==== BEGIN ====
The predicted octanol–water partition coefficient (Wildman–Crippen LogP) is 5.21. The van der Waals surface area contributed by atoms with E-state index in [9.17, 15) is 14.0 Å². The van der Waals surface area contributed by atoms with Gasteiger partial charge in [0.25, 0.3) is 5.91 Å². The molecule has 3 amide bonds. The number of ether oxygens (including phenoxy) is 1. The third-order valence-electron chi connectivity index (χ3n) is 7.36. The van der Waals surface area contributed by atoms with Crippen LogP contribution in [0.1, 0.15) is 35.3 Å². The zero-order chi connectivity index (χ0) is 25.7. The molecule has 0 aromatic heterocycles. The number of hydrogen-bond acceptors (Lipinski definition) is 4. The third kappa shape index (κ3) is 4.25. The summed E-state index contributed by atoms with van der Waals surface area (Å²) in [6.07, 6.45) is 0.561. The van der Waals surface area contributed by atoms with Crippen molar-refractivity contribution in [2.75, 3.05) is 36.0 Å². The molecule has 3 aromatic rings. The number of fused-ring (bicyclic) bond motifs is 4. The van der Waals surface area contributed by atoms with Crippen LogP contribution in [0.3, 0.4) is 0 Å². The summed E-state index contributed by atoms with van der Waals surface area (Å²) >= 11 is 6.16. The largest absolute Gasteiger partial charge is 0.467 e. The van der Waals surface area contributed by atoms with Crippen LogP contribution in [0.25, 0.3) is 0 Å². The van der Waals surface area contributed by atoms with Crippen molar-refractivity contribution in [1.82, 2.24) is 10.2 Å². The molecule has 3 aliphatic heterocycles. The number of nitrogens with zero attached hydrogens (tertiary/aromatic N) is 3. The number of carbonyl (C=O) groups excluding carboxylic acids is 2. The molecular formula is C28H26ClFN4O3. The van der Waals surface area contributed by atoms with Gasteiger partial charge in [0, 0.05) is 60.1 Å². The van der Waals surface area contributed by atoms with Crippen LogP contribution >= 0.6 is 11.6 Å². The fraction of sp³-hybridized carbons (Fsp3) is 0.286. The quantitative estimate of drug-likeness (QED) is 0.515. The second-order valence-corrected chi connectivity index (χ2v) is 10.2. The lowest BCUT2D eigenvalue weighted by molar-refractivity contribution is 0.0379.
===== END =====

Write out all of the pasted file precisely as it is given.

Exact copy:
The predicted octanol–water partition coefficient (Wildman–Crippen LogP) is 5.21. The van der Waals surface area contributed by atoms with E-state index in [9.17, 15) is 14.0 Å². The van der Waals surface area contributed by atoms with Gasteiger partial charge in [0.25, 0.3) is 5.91 Å². The molecule has 3 amide bonds. The number of ether oxygens (including phenoxy) is 1. The third-order valence-electron chi connectivity index (χ3n) is 7.36. The van der Waals surface area contributed by atoms with Crippen LogP contribution in [0.1, 0.15) is 35.3 Å². The zero-order chi connectivity index (χ0) is 25.7. The molecule has 0 aromatic heterocycles. The number of hydrogen-bond acceptors (Lipinski definition) is 4. The third kappa shape index (κ3) is 4.25. The summed E-state index contributed by atoms with van der Waals surface area (Å²) in [6.07, 6.45) is 0.561. The van der Waals surface area contributed by atoms with Crippen molar-refractivity contribution in [2.75, 3.05) is 36.0 Å². The molecule has 3 aromatic rings. The number of fused-ring (bicyclic) bond motifs is 4. The van der Waals surface area contributed by atoms with Crippen LogP contribution in [0.3, 0.4) is 0 Å². The summed E-state index contributed by atoms with van der Waals surface area (Å²) >= 11 is 6.16. The largest absolute Gasteiger partial charge is 0.467 e. The van der Waals surface area contributed by atoms with Crippen LogP contribution in [0.25, 0.3) is 0 Å². The van der Waals surface area contributed by atoms with Crippen molar-refractivity contribution in [1.82, 2.24) is 10.2 Å². The molecule has 3 aliphatic heterocycles. The number of nitrogens with zero attached hydrogens (tertiary/aromatic N) is 3. The number of carbonyl (C=O) groups excluding carboxylic acids is 2. The molecular formula is C28H26ClFN4O3. The van der Waals surface area contributed by atoms with Gasteiger partial charge in [0, 0.05) is 60.1 Å². The van der Waals surface area contributed by atoms with Crippen LogP contribution >= 0.6 is 11.6 Å². The fraction of sp³-hybridized carbons (Fsp3) is 0.286. The quantitative estimate of drug-likeness (QED) is 0.515. The second-order valence-corrected chi connectivity index (χ2v) is 10.2. The lowest BCUT2D eigenvalue weighted by molar-refractivity contribution is 0.0379.